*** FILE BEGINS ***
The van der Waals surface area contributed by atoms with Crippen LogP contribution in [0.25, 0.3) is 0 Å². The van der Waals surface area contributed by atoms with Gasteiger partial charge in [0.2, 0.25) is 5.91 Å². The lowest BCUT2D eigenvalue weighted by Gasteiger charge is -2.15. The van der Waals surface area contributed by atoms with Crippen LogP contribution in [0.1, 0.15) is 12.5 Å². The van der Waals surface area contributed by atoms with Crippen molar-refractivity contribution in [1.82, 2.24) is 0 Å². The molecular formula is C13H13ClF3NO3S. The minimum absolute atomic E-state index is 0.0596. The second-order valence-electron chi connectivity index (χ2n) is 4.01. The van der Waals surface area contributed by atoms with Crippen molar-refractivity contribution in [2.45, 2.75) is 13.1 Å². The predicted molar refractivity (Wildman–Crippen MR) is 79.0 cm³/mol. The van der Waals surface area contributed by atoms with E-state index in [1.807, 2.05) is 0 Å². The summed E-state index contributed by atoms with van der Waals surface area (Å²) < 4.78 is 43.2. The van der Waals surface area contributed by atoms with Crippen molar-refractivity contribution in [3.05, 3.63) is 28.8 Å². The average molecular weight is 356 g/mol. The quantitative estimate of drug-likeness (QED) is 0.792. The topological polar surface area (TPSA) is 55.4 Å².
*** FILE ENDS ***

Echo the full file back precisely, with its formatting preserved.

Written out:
The van der Waals surface area contributed by atoms with Crippen LogP contribution in [0.25, 0.3) is 0 Å². The van der Waals surface area contributed by atoms with Gasteiger partial charge in [0.2, 0.25) is 5.91 Å². The lowest BCUT2D eigenvalue weighted by Gasteiger charge is -2.15. The van der Waals surface area contributed by atoms with Crippen LogP contribution in [0.1, 0.15) is 12.5 Å². The van der Waals surface area contributed by atoms with Crippen molar-refractivity contribution in [1.82, 2.24) is 0 Å². The molecular formula is C13H13ClF3NO3S. The minimum absolute atomic E-state index is 0.0596. The second-order valence-electron chi connectivity index (χ2n) is 4.01. The van der Waals surface area contributed by atoms with Crippen molar-refractivity contribution in [2.45, 2.75) is 13.1 Å². The predicted molar refractivity (Wildman–Crippen MR) is 79.0 cm³/mol. The van der Waals surface area contributed by atoms with E-state index in [1.807, 2.05) is 0 Å². The summed E-state index contributed by atoms with van der Waals surface area (Å²) < 4.78 is 43.2. The van der Waals surface area contributed by atoms with Crippen molar-refractivity contribution in [3.05, 3.63) is 28.8 Å². The average molecular weight is 356 g/mol. The quantitative estimate of drug-likeness (QED) is 0.792. The topological polar surface area (TPSA) is 55.4 Å².